Prado traces the changes in Agosti’s thinking on Argentina’s liberal tradition, as typified by the nineteenth-century literary figure Esteban Echeverría (whose contributions Agosti helped celebrate as did other members of the Comisión de Homenajes a Esteban Echeverría). During the anti-fascist years, in reaction to the discourse coming from the right combining “anti-communist conceptions with anti-liberal conceptions” (p. 55), Agosti joined intellectuals of diverse political tendencies in lauding Argentina’s nineteenth-century liberals and their twentieth-century heirs. Agosti’s efforts to define and identify with a “national history” served to counter “the accusation by nationalistic sectors that communists promote foreign ideology” (p. 75). Nevertheless, his interpretation of the nation’s mainstream history with its heavy component of liberalism and positivism was hardly uncritical. His critique became more pronounced after 1946, when the PCA revised its position on the anti-liberal Peronist movement, and after 1955, when Agosti moved even closer to Preronism.

Agosti’s reassessments presented him with ideological and personal challenges. One was the argument formulated during Perón’s rule that Argentine Communists had turned their backs on the pro-democratic principles of the popular front period. Agosti rejected the notion that those who championed democracy should submerge other goals in order to concentrate on resistance to Peronism, a plea which Agosti called “‘political blackmail’” (p. 107). In the early 1960s, Agosti’s party discipline was put to the test (as it had been in the past). A group of young Communists, including future scholar Juan Carlos Portantiero who Agosti considered his “disciple” (p. 117), defended heterodox ideas associated with Argentina’s nascent New Left. Agosti as in the past refrained from distancing himself from the PCA beyond a certain threshold of “tensions with the party leadership” (p. 11). According to Prado, 1963 marked the “closing of a stage” (p. 12) in Agosti’s thinking that was distinguished by a degree of originality and innovation. For this reason, she ends her “intellectual biography” (p. 9) in that year, as opposed to 1984 when Agosti passed away.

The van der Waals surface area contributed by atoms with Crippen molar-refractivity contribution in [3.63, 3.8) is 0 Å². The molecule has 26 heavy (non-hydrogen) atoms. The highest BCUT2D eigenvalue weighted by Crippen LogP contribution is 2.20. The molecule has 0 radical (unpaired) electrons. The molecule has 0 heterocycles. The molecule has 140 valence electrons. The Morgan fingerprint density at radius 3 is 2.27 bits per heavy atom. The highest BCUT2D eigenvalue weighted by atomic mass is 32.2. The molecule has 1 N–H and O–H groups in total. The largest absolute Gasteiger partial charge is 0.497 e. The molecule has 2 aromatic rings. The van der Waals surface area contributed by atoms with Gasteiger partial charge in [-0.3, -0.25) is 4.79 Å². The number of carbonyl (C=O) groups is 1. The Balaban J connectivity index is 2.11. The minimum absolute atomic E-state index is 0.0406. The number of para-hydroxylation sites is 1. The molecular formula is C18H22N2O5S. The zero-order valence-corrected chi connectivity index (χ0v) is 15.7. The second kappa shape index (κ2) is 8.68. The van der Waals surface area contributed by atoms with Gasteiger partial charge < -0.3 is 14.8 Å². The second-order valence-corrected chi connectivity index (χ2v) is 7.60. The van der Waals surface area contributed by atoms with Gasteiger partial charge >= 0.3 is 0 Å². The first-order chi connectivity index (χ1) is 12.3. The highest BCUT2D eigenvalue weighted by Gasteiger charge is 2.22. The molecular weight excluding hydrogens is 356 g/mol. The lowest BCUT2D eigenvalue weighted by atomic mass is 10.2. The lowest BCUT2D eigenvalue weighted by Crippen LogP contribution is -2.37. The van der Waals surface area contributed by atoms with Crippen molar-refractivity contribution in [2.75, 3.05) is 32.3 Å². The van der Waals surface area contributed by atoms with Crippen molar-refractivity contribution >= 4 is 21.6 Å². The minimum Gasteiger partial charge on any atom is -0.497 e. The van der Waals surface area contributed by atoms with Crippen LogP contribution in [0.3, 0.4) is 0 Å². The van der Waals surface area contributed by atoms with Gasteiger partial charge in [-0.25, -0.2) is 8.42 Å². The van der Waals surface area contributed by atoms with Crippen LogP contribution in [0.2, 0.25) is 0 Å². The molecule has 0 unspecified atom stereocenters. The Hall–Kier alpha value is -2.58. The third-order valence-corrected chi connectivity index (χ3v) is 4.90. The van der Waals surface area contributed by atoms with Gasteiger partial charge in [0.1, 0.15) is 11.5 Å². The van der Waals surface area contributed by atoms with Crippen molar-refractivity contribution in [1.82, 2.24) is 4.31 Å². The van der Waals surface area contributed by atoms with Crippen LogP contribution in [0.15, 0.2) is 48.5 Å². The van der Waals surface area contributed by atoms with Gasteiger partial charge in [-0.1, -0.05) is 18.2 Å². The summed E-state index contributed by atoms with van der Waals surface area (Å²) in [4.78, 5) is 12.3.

Prado eschews stereotypes and preconceived notions regarding the communist movement at the same time that she presents an independent, critical and scholarly analysis. The book represents a contribution, not only for what it tells us about a leading Communist intellectual, but also the impact of international and national developments on intellectual thinking in Argentina over a period of three decades. In addition, the work will be of special interest to scholars of intellectual history for the light it sheds on the relationship between scholarly inquiry and political commitment.   



Steve Ellner

Universidad de Oriente -  Anzoátegui campus (Venezuela)

1 Comments:

At August 1, 2017 at 2:24 AM , Blogger Katia said...

Dear Steve, I wrote a paper on Venezuela where I am citing your work "Does the process of change in Venezuela...?". I would like to send you a copy per email, but I can find your email. Mine is katiafachgomez@gmail.com
thanks!